Insurance companies must treat same-sex couples in New York who were legally married outside the state the same as any other validly married couples, irrespective of the sex of the spouses, Insurance Superintendent Eric Dinallo said in a bulletin to all insurers.
The bulletin, known as a Circular Letter, says that same-sex couples who enter into valid marriages outside of New York must be treated as married people for the purposes of the New York Insurance Law, including for health insurance.
“Insurance is an essential part of our planning for daily life. We expect insurance companies to provide the same rights and benefits to all legally married couples, regardless of the sex of the spouses,” Dinallo said. “As Governor David Paterson has explained, this is consistent with the position the state historically has taken with respect to marriages conducted in jurisdictions outside of the State of New York.”
The Circular Letter is based on an opinion issued by the department’s general counsel after a legal review that was triggered by consumers and industry asking the department for guidance about the rights under the New York Insurance Law of same-sex couples whose marriages were legally performed in other jurisdictions.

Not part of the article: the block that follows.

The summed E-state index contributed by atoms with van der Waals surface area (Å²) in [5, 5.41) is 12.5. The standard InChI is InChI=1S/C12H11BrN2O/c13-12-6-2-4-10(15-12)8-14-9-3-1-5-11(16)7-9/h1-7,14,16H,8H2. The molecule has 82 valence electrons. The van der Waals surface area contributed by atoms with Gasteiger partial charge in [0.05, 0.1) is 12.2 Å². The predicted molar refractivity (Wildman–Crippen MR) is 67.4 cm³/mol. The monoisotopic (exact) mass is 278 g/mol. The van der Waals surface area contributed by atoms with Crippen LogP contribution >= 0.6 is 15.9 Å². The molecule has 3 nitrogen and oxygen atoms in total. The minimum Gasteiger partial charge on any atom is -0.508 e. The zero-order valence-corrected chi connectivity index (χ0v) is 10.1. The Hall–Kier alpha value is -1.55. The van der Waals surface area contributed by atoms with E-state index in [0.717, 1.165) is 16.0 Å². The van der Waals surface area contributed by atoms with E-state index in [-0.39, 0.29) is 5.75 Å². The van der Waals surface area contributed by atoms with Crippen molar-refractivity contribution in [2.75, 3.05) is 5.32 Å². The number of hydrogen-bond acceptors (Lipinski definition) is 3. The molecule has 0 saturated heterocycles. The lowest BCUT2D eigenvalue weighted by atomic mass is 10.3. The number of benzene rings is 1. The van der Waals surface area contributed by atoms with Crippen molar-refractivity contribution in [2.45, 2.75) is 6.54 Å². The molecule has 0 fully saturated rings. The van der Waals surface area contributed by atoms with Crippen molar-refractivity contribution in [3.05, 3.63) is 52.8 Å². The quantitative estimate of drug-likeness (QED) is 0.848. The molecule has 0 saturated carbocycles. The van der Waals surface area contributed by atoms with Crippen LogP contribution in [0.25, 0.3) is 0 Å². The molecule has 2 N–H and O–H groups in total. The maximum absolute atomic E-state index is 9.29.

Those inquiries came shortly after an unanimous Feb. 1, 2008 decision by the Monroe County supreme court in Martinez v. Monroe Community College, which held that a woman’s Canadian marriage to her same-sex partner is entitled to recognition in New York State, and that her partner therefore is entitled to the health care benefits offered to any other spouse.
On May 6, 2008, New York’s highest court, the Court of Appeals, refused to hear an appeal from Monroe County. All lower courts in New York are bound to follow Martinez as controlling precedent.
Guided by Martinez and several decisions from lower New York courts, the general counsel concluded that same-sex couples in marriages legally performed outside of New York are entitled to the same rights under the Insurance Law as any other legally married couples. Further, an insurer’s refusal to extend health insurance or other coverage equally to all couples may constitute unfair discrimination and/or an unfair act or practice that could subject it to discipline imposed pursuant to the New York Insurance Law.
The department’s legal determination covers all department licensees, and encompasses virtually all insurance products, such as life, disability, long term care, and health insurance. Some employer self-funded group health insurance plans that are regulated by the federal government under the Employee Retirement Income Security Act (ERISA) may not be affected by.
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